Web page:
Panera Bread, the American soup and sandwich chain that helped pioneer the country's migration to fresher, healthier-seeming fast food, wants to be a little fresher.
Today, the company publicly published a "No No List" of artificial additives including colors, flavors, preservatives, and sweeteners that are banned from its restaurants as of today in the US (its rollout date in Canada has yet to be determined). The restaurant says it will remove more than 150 ingredients, including aspartame (taken out of Diet Pepsi last month) and azodicarbonamide (aka, the much-maligned yoga mat chemical), as well as old health foes like high-fructose corn syrup and lard. (Also on the list: sucralose, the artificial sweetener replacing aspartame in Diet Pepsi and acesulfame K, the beverage's other sweetener.)
The move is part of a "clean ingredients" initiative launched last year, which has included reducing antibiotics use in its meats and improving treatment of animals.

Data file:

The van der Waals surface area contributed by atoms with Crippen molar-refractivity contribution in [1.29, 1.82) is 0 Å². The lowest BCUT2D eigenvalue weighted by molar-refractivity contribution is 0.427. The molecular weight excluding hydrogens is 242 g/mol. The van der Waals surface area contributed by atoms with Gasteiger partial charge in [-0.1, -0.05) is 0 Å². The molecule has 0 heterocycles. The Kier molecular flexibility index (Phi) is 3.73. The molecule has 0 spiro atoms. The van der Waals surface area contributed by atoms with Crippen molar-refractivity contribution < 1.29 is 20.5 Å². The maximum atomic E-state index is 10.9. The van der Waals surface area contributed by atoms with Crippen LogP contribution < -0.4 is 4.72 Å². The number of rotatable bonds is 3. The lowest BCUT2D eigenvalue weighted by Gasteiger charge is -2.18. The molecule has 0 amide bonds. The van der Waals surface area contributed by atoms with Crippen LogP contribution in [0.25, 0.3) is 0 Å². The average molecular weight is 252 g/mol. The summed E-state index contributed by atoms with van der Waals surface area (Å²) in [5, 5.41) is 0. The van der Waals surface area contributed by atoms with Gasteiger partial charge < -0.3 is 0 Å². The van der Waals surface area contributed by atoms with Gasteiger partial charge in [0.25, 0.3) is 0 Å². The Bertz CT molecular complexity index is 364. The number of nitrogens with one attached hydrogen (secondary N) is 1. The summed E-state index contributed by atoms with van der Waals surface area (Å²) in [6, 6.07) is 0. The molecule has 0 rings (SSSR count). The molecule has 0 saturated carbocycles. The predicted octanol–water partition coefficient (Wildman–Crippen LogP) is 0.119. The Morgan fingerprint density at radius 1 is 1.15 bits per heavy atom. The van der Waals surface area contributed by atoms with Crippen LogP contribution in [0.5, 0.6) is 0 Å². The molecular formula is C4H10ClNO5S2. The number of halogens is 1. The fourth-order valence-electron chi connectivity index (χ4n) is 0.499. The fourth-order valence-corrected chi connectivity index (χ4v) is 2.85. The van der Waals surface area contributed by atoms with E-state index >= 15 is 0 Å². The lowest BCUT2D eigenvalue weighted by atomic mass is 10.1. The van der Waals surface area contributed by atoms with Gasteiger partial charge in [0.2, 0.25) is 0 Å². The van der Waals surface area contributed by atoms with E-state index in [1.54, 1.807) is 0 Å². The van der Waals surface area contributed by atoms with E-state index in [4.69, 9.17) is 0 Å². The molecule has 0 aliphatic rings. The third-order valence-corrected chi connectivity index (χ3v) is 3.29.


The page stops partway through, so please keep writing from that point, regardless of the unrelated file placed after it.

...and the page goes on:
Consumer activists differ on the safety of some of the ingredients Panera chose to remove. The Center for Science in the Public Interest, for instance, said that it was happy to see Yellow 5, Yellow 6, and other additives taken off the menus, but that removing others is "more about public relations than public health."
Panera says it consulted organizations such as the Environmental Working Group, Natural Resources Defense Council, Union of Concerned Scientists and Johns Hopkins Center for a Livable Future on ingredient removals. But ultimately, CEO Ron Shaich tells Quartz, the decisions about which ingredients to keep and which to kick to the kitchen's curb rested on one question: "'What do we want to serve our own kids?'"